Date Published: 7 January 2009
GP leaders launch new guidance for GPs on pandemic flu
GP leaders today (Wednesday 7 January 2009) launched guidance on how GP practices in England1 should prepare for, and operate during, a flu pandemic.
The new guidance, produced jointly by the BMA’s GPs committee (GPC) and the Royal College of General Practitioners (RCGP), and supported by the Department of Health in England, warns that a pandemic will put the NHS under “unprecedented pressure” and that general practice in particular will be “stretched beyond its current limits.” It predicts that during the pandemic’s peak an average GP practice could see an extra 186 cases of flu a week. The guidance says sensible preparation now will make the difference between just ‘getting through’ a pandemic and maximising the number of lives that can be saved.
There have been three pandemics in the last century which have caused public health emergencies and many experts believe another one is overdue. It is, however, impossible to predict its timing.
The BMA/RCGP guidance is intended as a practical guide for GPs and practice managers. It details how GP surgeries will be expected to adapt from their usual method of working and gives information and guidance on the following:
o Every practice will have to follow “command and control arrangements”
which will be monitored and co-ordinated by Primary Care Trusts to ensure there
is a robust, uniform response.
o GP surgeries will be expected to ‘buddy up’ with neighbouring practices to share resources and exchange staff as necessary. The guidance recommends that practices should ensure these contingency plans are in place by 31 March 2009.
o There will be changes to the death certification process, including bringing in retired doctors to ease the pressure on local services.
o Patients with flu will get access to antiviral medicine via a new National Pandemic Flu Line Service, not via their GP surgery.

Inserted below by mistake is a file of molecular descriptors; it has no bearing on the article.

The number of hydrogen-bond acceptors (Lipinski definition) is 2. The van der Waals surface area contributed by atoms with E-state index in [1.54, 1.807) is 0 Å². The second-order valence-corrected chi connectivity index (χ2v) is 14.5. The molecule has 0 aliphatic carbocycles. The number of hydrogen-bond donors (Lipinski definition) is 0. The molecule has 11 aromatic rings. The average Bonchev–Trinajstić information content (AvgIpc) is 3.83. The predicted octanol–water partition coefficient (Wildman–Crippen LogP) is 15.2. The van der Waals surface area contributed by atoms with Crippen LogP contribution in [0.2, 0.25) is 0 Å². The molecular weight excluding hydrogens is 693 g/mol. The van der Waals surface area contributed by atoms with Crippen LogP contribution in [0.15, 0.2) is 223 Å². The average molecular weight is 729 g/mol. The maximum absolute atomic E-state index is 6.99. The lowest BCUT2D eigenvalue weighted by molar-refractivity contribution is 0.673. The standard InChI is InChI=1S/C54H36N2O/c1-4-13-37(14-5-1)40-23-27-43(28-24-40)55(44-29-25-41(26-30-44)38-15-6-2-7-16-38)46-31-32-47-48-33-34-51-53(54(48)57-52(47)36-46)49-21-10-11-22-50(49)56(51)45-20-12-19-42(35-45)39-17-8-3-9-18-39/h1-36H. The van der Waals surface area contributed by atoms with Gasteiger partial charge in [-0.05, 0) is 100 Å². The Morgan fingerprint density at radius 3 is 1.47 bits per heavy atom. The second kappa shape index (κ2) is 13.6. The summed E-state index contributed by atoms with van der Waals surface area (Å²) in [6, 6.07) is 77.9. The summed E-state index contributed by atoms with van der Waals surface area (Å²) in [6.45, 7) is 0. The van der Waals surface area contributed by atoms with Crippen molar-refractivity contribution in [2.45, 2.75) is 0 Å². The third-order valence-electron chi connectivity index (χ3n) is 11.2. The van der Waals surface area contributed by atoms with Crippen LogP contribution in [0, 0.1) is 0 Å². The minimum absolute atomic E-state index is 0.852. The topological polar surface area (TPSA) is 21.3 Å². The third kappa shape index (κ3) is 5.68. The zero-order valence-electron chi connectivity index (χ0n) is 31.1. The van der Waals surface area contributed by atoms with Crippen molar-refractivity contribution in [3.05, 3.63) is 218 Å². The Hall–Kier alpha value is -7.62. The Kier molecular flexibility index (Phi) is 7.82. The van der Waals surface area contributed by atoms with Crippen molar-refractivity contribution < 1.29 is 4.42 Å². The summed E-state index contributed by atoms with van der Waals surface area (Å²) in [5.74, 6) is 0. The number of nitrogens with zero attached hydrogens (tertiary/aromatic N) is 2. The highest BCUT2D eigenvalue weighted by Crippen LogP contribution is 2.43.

o Additional capacity in the health service will be created by prioritising services and patients in a systematic and ethical manner.
o How practices can minimise the spread of infection, for example by setting up separate waiting areas for patients with flu.
Dr Laurence Buckman, Chairman of the BMA’s GP Committee, said:
“We've seen over Christmas how seasonal winter pressures put strain on the health service but this is in a situation where the system is still operating on a normal basis. During a pandemic the NHS would have to work differently - it’s a major health emergency and as such requires a totally different way of helping patients. Family doctors need to be prepared for this and this guidance has been produced to help them with their planning. During a pandemic many people will get flu and a few will be very poorly, but there will still be people suffering from other illnesses and they will also need our full attention. So plans are being put in place now to make sure general practice and the health service not only copes during the crisis, but does the best it can do to minimise the spread and impact of a flu pandemic in the UK.”
Dr Maureen Baker, Honorary Secretary at the RCGP said:
“General Practice is a critically important service which needs to be able to function as well as possible during a flu pandemic. This guidance provides practices with clear instructions on the steps they need to take now and during the pandemic, so that they can look after people with flu, and other emergencies, as well as can be done in very difficult circumstances.”
Source: British Medical Association.